Friday, March 21, 2008

Feminist-disability news links

for the week 03/14/08 - 03/21/08

During a lecture on Tuesday at Emory University in Atlanta, feminist-disability Professor Rosemarie Garland-Thomson asked for a review of cultural images of people with disabilities. "Images of people with disabilities are out in the world ... They are made to be displayed in public, and they do a lot of important cultural work," she said.

A woman has been charged with murdering her 14-month-old adopted son, who had Down syndrome. She is also charged, along with her husband, of abusing their adopted 4-year-old son, who also has Down syndrome. Both children were adopted in Russia.

A New Zealand woman sues over disability bias in a ground-breaking case "with the potential to change the lives of thousands of New Zealanders with disabilities."

San Francisco Supervisor Michela Alioto-Pier has promised to sue the city for rejecting plans to build a wheelchair ramp to the podium used by the Board of Supervisors president. Alioto-Pier, who uses a wheelchair, wants the city dais made wheelchair-accessible. Critics say the one million dollar expense can't be justified.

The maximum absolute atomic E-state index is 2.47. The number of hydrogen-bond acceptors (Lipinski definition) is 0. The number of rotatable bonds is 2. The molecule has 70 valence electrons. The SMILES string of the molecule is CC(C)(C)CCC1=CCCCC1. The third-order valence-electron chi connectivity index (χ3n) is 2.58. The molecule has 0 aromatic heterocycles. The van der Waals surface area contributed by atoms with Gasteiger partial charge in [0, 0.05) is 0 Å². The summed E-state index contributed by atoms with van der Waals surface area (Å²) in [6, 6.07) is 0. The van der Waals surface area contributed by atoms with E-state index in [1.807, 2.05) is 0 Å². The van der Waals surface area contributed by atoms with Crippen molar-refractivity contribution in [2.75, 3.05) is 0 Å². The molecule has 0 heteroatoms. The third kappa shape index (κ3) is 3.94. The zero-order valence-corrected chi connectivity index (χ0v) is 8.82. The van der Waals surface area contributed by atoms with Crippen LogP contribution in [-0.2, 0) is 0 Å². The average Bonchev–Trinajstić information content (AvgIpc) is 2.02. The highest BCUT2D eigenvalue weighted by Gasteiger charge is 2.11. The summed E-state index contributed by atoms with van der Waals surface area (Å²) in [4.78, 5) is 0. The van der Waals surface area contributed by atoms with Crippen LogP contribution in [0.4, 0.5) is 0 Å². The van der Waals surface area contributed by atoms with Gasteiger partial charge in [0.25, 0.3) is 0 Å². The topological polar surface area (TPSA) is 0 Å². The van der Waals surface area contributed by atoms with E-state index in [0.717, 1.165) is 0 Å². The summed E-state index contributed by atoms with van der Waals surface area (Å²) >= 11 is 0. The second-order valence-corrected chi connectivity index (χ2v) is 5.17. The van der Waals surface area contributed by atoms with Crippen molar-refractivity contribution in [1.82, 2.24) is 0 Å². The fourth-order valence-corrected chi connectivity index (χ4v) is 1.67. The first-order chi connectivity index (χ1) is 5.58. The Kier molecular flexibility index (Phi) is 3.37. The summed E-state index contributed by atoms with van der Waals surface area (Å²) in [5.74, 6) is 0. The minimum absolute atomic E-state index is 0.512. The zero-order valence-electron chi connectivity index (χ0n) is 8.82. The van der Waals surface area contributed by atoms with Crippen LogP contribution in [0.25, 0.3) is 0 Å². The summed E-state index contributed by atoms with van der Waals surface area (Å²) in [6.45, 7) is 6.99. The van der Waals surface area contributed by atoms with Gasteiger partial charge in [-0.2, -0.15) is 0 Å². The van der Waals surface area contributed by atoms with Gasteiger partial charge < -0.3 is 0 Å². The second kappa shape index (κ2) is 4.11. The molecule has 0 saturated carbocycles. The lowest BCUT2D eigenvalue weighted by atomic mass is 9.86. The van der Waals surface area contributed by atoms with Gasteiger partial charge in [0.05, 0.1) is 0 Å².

Women admitted to psychiatric wards in Australia commonly suffer sexual and physical abuse at the hands of the male patients they are treated alongside, a new survey shows. A study presented at an international mental health conference in Melbourne shows more than 60 per cent of women questioned had been the victims of harassment or abuse by male patients. The disturbing findings were supported by a survey of mental health staff, with 70 per cent saying they were aware of harassment or abuse of female patients.

Living conditions inside Cincinnati nursing homes have been described as "deplorable" by police, fire, building and health officials. "We had residents crying 'help us'," according to a Cincinnati police captain.

Here is Carrie Rickey's review of the recently released documentary Praying with Lior, which is about the life of 13-year-old Lior Liebling, who has Down syndrome. On reflection, the film, according to Rickey, is a "complex account of difference and acceptance, of the emotionally fraught journey from grief into joy."

Robert Latimer hopes he will be granted a new jury trial. Latimer, who has served seven years in prison for killing his disabled daughter, Tracy, has just begun serving day parole.